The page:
Breastfeeding is a set of skills that both you and your baby will learn. However, some women and babies have challenges when starting their breastfeeding journey.
Common breastfeeding issues for your baby
A hungry baby
It can take a few days for your colostrum milk to become mature milk. During this time your newborn may be hungry and unsettled.
Frequent breastfeeding helps manage this and will also increases your supply.
A sleepy baby
Labour and birth can be very tiring for you and your baby. It can take a few days for newborns to learn how to attach and drink from your breast. To help manage this, you may need to wake them to make sure they get the milk they need.
Babies often want to cluster feed when they go through growth spurts. Cluster feeding occurs when the baby wants many brief breastfeeds over a short period of time. This is normal and often happens in the first stages of breastfeeding and during periods of rapid growth.
Common breastfeeding issues for you
Breast engorgement — this is when your milk comes in and your breast become larger and feel heavy. It’s a common issue at around 2 to 5 days after birth. You can relieve very full breasts by feeding your baby more often.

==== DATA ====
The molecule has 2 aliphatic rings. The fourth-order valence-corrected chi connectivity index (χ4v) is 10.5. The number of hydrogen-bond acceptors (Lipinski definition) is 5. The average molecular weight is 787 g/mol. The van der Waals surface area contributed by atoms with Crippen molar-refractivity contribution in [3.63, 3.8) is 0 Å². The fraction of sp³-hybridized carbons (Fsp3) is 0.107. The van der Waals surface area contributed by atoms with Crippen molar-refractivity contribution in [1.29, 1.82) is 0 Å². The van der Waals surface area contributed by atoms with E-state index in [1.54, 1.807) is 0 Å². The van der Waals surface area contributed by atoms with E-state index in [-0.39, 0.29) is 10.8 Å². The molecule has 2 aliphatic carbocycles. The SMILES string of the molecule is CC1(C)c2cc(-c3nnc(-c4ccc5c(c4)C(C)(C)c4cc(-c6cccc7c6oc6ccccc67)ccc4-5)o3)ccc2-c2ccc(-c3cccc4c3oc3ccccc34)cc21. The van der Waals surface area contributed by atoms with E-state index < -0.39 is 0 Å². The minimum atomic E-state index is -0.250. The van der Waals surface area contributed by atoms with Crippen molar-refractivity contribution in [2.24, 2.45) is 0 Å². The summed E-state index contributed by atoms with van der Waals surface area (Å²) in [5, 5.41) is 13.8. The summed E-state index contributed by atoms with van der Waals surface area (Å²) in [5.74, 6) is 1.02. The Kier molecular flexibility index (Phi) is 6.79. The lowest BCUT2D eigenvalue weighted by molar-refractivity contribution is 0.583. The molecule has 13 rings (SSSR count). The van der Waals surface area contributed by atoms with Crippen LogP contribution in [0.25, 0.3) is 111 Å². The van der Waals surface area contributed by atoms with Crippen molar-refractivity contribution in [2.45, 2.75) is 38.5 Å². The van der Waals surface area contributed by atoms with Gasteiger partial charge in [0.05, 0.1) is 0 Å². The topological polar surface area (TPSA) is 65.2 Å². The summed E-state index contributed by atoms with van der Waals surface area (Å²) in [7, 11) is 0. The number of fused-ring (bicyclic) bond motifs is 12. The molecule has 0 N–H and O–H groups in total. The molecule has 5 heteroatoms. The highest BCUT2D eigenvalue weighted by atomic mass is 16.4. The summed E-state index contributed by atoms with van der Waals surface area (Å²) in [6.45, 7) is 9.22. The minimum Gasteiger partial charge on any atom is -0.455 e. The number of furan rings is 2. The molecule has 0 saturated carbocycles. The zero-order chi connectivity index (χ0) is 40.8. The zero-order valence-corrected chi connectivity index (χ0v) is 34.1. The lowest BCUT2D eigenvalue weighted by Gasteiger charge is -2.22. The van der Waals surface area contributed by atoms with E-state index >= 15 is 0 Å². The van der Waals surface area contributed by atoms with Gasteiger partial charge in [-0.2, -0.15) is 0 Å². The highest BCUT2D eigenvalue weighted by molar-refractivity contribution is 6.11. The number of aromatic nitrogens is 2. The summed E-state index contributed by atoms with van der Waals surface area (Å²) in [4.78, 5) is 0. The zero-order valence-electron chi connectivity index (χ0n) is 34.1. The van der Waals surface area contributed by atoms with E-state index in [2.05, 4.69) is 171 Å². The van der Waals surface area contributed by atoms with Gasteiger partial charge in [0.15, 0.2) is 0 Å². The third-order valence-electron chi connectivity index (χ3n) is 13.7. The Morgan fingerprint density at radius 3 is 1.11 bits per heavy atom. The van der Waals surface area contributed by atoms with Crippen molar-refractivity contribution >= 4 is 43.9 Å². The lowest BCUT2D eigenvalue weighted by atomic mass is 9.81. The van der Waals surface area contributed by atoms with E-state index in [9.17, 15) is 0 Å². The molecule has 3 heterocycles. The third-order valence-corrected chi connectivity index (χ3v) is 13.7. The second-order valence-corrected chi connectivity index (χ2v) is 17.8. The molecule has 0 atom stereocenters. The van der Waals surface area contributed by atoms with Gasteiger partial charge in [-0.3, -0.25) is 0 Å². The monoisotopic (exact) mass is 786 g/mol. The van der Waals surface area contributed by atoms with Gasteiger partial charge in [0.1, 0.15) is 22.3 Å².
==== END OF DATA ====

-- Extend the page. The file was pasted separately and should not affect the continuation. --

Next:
Sore, cracked nipples — this is usually a sign that your baby isn’t attached correctly.
Some women get mastitis — an infection of the breast tissue. If you have mastitis, you will usually:
- feel unwell
- have a sore, firm or red area on your breast
If you experience this, it’s important to breastfeed as often as possible and promptly seek medical help.
Resources and support
It's important to know that many breastfeeding issues can be solved with the help of someone skilled in breastfeeding support.
For help with breastfeeding you can talk with:
- your midwife or child health nurse
- a registered lactation consultant
- the Australian Breastfeeding Association Breastfeeding Helpline: 1800 686 268 (1800 mum 2 mum)
Speak to a maternal child health nurse
Call Pregnancy, Birth and Baby to speak to a maternal child health nurse on 1800 882 436 or video call. Available 7am to midnight (AET), 7 days a week.
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Last reviewed: August 2023